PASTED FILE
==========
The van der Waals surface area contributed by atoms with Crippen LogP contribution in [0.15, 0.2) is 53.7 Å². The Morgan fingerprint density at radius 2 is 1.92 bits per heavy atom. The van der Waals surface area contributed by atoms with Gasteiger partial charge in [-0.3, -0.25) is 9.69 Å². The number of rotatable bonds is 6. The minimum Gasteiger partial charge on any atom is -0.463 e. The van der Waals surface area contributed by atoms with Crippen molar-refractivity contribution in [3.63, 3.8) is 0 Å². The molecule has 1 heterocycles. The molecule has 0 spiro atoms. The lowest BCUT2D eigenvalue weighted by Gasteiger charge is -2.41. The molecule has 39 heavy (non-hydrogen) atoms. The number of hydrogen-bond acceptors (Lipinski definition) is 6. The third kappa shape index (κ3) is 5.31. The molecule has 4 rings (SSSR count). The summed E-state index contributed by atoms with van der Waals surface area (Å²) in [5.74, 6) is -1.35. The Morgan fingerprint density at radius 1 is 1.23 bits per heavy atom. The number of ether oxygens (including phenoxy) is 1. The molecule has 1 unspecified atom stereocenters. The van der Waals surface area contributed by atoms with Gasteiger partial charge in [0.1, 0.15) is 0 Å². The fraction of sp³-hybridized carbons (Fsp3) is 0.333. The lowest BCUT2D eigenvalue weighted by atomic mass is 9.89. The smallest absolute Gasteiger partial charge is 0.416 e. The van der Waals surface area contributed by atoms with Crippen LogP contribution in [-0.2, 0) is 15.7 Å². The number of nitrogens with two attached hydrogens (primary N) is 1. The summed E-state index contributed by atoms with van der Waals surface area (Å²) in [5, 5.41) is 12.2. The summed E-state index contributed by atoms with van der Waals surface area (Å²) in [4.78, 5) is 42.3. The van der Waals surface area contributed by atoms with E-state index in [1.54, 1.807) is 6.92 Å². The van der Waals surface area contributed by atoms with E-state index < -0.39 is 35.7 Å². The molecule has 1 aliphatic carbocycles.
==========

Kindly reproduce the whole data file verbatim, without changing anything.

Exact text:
The van der Waals surface area contributed by atoms with Crippen LogP contribution in [0.15, 0.2) is 53.7 Å². The Morgan fingerprint density at radius 2 is 1.92 bits per heavy atom. The van der Waals surface area contributed by atoms with Gasteiger partial charge in [-0.3, -0.25) is 9.69 Å². The number of rotatable bonds is 6. The minimum Gasteiger partial charge on any atom is -0.463 e. The van der Waals surface area contributed by atoms with Crippen molar-refractivity contribution in [3.63, 3.8) is 0 Å². The molecule has 1 heterocycles. The molecule has 0 spiro atoms. The lowest BCUT2D eigenvalue weighted by Gasteiger charge is -2.41. The molecule has 39 heavy (non-hydrogen) atoms. The number of hydrogen-bond acceptors (Lipinski definition) is 6. The third kappa shape index (κ3) is 5.31. The molecule has 4 rings (SSSR count). The summed E-state index contributed by atoms with van der Waals surface area (Å²) in [5.74, 6) is -1.35. The Morgan fingerprint density at radius 1 is 1.23 bits per heavy atom. The number of ether oxygens (including phenoxy) is 1. The molecule has 1 unspecified atom stereocenters. The van der Waals surface area contributed by atoms with Gasteiger partial charge in [0.1, 0.15) is 0 Å². The fraction of sp³-hybridized carbons (Fsp3) is 0.333. The lowest BCUT2D eigenvalue weighted by atomic mass is 9.89. The smallest absolute Gasteiger partial charge is 0.416 e. The van der Waals surface area contributed by atoms with Crippen LogP contribution in [-0.2, 0) is 15.7 Å². The number of nitrogens with two attached hydrogens (primary N) is 1. The summed E-state index contributed by atoms with van der Waals surface area (Å²) in [5, 5.41) is 12.2. The summed E-state index contributed by atoms with van der Waals surface area (Å²) in [4.78, 5) is 42.3. The van der Waals surface area contributed by atoms with E-state index in [1.54, 1.807) is 6.92 Å². The van der Waals surface area contributed by atoms with E-state index < -0.39 is 35.7 Å². The molecule has 1 aliphatic carbocycles.